20 Investing Lessons From Google Stock as Google Turns 20

Learn some investing lessons from Google's successes.

Google turns 20 years old today, and what an amazing two decades it has been. The company has grown from the brainchild of two dreamers to a verb — “I’ll just Google it.” Here are twenty lessons you can learn from Google, its investments and its journey.

Click to find out what a share of Google bought at IPO would be worth today.

A Timeline of Google Investments and GOOG Stock Success

1995: Larry Page met Sergey Brin when Page was considering Stanford University for law school and Brin was assigned to show him around the campus.

1998: Google was officially started when Andy Bechtolsheim, co-founder of Sun Microsystems, invested $100,000.

2003: Google acquired Applied Semantics, maker of AdSense for $102 million.

2004: Even before its IPO, Google was shaking up the investment world. The company negotiated with its investment banker to lower the 4 percent fee that is traditional for deals of that size to 2.8 percent.

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Aug. 19, 2004: What was then Google and is now Alphabet went public, selling 19.6 million shares at $85 a share, raising $1.67 billion. Google stock rose more than 18 percent on the first day of trading. By the end of the day, the company was valued at $27 billion.

2004: Google’s IPO was an auction, which is unusual. The rationale was that an auction would make shares more accessible to the general public rather than fund managers who get access to most IPOs.

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2006: Google was added to Standard and Poor’s 500 — now referred to as S&P 500 — stock index.

2006: Google bought YouTube in 2006 for $1.65 billion in stock. It later closed its Google Video offering and moved videos to YouTube.

Jan. 20, 2006: Google shares fell 8.5 percent. The reason? Google announced that it would oppose a request by the U.S. government to share data to assist in fighting child pornography.

2007: Google purchased DoubleClick, an online advertising firm, for $3.1 billion, its largest acquisition at the time.

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2007: Google released a beta version of Gmail. In 2007, it acquired Postini for $625 million to improve security, and in 2009 Gmail came out of beta.

November 2007 to Sept. 29, 2008: The stock fell from $747.24 to $395 due to the stock market crash that caused the Great Recession.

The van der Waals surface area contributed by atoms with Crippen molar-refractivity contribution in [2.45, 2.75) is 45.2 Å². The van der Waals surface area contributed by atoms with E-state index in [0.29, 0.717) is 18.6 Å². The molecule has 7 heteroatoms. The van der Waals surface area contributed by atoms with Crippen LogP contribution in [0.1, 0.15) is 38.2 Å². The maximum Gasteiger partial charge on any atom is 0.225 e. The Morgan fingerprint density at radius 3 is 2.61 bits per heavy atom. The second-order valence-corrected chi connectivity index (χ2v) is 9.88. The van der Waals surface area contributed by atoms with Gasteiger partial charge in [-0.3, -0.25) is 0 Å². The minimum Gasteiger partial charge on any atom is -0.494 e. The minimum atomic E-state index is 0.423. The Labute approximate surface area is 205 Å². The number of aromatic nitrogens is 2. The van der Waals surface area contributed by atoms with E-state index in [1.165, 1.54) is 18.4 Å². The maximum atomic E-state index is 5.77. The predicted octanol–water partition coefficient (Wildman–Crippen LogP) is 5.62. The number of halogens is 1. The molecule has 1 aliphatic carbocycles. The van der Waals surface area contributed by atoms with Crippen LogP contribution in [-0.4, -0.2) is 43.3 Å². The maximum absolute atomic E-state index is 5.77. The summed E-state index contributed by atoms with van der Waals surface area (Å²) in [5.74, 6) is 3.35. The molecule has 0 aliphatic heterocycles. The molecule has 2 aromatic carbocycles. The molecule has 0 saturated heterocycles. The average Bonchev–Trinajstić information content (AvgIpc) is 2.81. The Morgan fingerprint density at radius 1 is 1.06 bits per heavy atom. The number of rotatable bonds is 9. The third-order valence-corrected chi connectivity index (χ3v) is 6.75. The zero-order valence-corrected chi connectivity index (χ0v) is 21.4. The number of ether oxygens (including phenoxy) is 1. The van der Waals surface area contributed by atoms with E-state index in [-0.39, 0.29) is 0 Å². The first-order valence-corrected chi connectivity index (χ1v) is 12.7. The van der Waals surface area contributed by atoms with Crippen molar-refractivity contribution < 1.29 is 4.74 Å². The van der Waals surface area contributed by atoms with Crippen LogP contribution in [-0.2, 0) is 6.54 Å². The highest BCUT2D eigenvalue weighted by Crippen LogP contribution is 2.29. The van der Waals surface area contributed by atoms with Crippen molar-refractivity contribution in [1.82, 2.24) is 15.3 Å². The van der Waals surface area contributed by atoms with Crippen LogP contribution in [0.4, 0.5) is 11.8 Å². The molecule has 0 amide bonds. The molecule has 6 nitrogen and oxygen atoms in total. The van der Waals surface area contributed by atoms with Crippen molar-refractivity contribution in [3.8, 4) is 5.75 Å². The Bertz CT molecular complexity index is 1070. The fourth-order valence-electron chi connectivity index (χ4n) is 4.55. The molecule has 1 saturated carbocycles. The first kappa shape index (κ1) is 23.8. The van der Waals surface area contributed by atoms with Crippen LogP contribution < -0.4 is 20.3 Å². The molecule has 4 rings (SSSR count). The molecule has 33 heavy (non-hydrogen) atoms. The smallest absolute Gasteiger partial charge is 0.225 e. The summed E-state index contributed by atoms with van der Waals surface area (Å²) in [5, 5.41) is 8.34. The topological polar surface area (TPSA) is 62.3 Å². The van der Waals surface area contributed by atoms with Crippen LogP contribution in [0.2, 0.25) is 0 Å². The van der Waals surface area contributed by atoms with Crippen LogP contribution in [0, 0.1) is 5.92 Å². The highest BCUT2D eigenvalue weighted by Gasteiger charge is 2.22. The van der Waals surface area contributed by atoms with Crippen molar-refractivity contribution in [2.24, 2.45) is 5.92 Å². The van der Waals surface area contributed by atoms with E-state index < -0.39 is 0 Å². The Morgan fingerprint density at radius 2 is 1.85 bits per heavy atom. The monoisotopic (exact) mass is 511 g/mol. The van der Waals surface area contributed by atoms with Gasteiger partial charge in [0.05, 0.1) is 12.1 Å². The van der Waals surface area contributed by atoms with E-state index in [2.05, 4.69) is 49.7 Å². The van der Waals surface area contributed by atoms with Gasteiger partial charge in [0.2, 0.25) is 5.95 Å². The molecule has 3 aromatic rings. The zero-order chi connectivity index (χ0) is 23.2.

Sept. 30, 2008: After the stock had already taken a beating during the market crash, a data glitch caused the stock to appear to drop by nearly half, from $396 per share to $200. The error was quickly corrected and erroneous trades were negated, but there were some nervous moments.

2012: Google was one of the largest American companies not included in the Dow Jones Industrial Average.

2013: Going way beyond search and even beyond the internet, the Google-backed company Calico is focused on fighting age-related disease.

April 2, 2014: Google split its stock, but not in the traditional way. Rather than just issuing two shares for everyone and dividing the price in half, Google issued one share of a new, non-voting Class C share for each share held. The stock split had the intended effect of lowering the price to make the stock more affordable. But it did not dilute the voting power of the existing shares and, more importantly, the Class B shares held by founders Larry Page and Sergey Brin.

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2014: Google shareholders brought a class action suit to combat the stock split, which was settled when Google agreed to compensate holders of the new C shares if their average price fell over one percent below that of A shares in the first year of trading.

Oct. 2, 2015: Google restructured its business, creating a holding company called Alphabet which owns Google and other companies. This enabled Google to expand into other areas under the same umbrella. Alphabet includes Google, Google X, Nest and Calico, among others. The divisions other than Google focus on research and future developments like driverless cars and robotics.

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2018: Google announced a five-year goal to award $1 billion in grants and contribute a million employee volunteer hours toward organizations that try to make a difference.

2018: At just 20 years old, Alphabet is now the third-largest company in the U.S. The only two that are larger are Apple (age 42) and Amazon (age 24). As of 2018, Alphabet has around 89,000 full-time employees.

See: The Ups and Downs of Google on Its 20th Birthday

Happy birthday, Google!

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